Prisoners in Turkey are being denied their right to conditional release, with the authorities producing absurd grounds to justify this, according to letters received by the pro-Kurdish People’s Democratic Party (HDP), Gazete Duvar reported.
As a result of this, prison sentences are being arbitrarily extended, Ayşe Sürücü, HDP MP for the southeastern province of Urfa told Gazete Duvar.
Using too much water and singing songs in Kurdish are among the reasons cited by authorities to strip prisoners of their right to conditional release, she said.
Sürücü said she had received hundreds of letters from prisoners complaining of similar treatment. On one occasion, a prison monitoring board denied the application of Rojda Erez for conditional release, saying she had killed her spouse 15 years ago and could harm others if freed.
“However, Rojda Erez never married. She is not in prison for killing her spouse, she is a political prisoner Erez applied to the board once more, saying that she had never married and her file must have been somehow mixed with another file. They told her there was no mix-up,” Sürücü explained.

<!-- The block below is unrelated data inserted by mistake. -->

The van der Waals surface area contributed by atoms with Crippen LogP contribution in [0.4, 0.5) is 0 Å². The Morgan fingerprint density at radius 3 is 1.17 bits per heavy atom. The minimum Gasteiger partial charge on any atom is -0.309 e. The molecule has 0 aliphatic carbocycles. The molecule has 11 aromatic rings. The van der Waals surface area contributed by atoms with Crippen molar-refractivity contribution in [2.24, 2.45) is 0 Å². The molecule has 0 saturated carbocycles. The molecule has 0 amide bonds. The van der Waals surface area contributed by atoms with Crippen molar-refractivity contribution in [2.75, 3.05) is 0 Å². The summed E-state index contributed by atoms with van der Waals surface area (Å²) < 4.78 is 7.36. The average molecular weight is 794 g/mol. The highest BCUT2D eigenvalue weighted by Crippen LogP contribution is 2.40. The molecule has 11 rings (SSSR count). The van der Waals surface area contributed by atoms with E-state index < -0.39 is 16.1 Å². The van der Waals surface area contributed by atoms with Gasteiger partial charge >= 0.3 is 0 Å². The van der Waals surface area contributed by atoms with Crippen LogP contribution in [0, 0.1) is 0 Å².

Another prisoner was denied conditional release on the grounds that her brother was in jail for membership of the religious group the Turkish government holds responsible for the failed coup of 2016. “Can you believe such a justification? What happened to the principle of individual criminal responsibility?” Sürücü asked.
“Monitoring boards in Turkey’s prisons are manipulating sentencing arbitrarily, preventing prisoners with the right to conditional release from actually being released. They are doing this on completely irrelevant, impossible grounds. They say things like, ‘they left the lights on’ or ‘they chat with friends’,” said the MP.
According to the Council of Europe’s statistics for 2021, Turkey has the second highest prison population among member countries after Russia, with 212,115 people in prison.